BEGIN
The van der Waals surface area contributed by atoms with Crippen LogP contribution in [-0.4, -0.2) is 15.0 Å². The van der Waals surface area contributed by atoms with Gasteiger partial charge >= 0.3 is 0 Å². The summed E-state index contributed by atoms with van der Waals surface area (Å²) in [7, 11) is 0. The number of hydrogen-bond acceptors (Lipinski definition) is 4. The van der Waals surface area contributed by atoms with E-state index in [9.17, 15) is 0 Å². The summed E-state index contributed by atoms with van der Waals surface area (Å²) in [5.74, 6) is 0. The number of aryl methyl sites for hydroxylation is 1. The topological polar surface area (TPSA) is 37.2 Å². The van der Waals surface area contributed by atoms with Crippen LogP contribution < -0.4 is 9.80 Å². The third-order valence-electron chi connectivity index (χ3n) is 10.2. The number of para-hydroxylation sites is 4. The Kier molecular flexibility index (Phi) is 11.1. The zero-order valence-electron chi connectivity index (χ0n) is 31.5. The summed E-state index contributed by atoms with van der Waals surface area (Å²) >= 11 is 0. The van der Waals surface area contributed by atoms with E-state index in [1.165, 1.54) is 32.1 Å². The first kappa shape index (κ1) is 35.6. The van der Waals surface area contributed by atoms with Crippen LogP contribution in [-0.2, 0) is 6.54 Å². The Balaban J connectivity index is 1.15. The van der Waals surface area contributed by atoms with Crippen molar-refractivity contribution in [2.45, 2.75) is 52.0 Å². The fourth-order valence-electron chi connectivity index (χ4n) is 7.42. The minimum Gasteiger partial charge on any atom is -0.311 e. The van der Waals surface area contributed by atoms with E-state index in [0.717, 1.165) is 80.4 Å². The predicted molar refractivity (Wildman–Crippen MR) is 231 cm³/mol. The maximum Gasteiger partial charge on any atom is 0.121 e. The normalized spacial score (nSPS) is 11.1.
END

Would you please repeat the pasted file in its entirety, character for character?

The van der Waals surface area contributed by atoms with Crippen LogP contribution in [-0.4, -0.2) is 15.0 Å². The van der Waals surface area contributed by atoms with Gasteiger partial charge >= 0.3 is 0 Å². The summed E-state index contributed by atoms with van der Waals surface area (Å²) in [7, 11) is 0. The number of hydrogen-bond acceptors (Lipinski definition) is 4. The van der Waals surface area contributed by atoms with E-state index in [9.17, 15) is 0 Å². The summed E-state index contributed by atoms with van der Waals surface area (Å²) in [5.74, 6) is 0. The number of aryl methyl sites for hydroxylation is 1. The topological polar surface area (TPSA) is 37.2 Å². The van der Waals surface area contributed by atoms with Crippen LogP contribution < -0.4 is 9.80 Å². The third-order valence-electron chi connectivity index (χ3n) is 10.2. The number of para-hydroxylation sites is 4. The Kier molecular flexibility index (Phi) is 11.1. The zero-order valence-electron chi connectivity index (χ0n) is 31.5. The summed E-state index contributed by atoms with van der Waals surface area (Å²) >= 11 is 0. The van der Waals surface area contributed by atoms with E-state index in [1.165, 1.54) is 32.1 Å². The first kappa shape index (κ1) is 35.6. The van der Waals surface area contributed by atoms with Crippen LogP contribution in [-0.2, 0) is 6.54 Å². The Balaban J connectivity index is 1.15. The van der Waals surface area contributed by atoms with Crippen molar-refractivity contribution in [2.45, 2.75) is 52.0 Å². The fourth-order valence-electron chi connectivity index (χ4n) is 7.42. The minimum Gasteiger partial charge on any atom is -0.311 e. The van der Waals surface area contributed by atoms with E-state index in [0.717, 1.165) is 80.4 Å². The predicted molar refractivity (Wildman–Crippen MR) is 231 cm³/mol. The maximum Gasteiger partial charge on any atom is 0.121 e. The normalized spacial score (nSPS) is 11.1.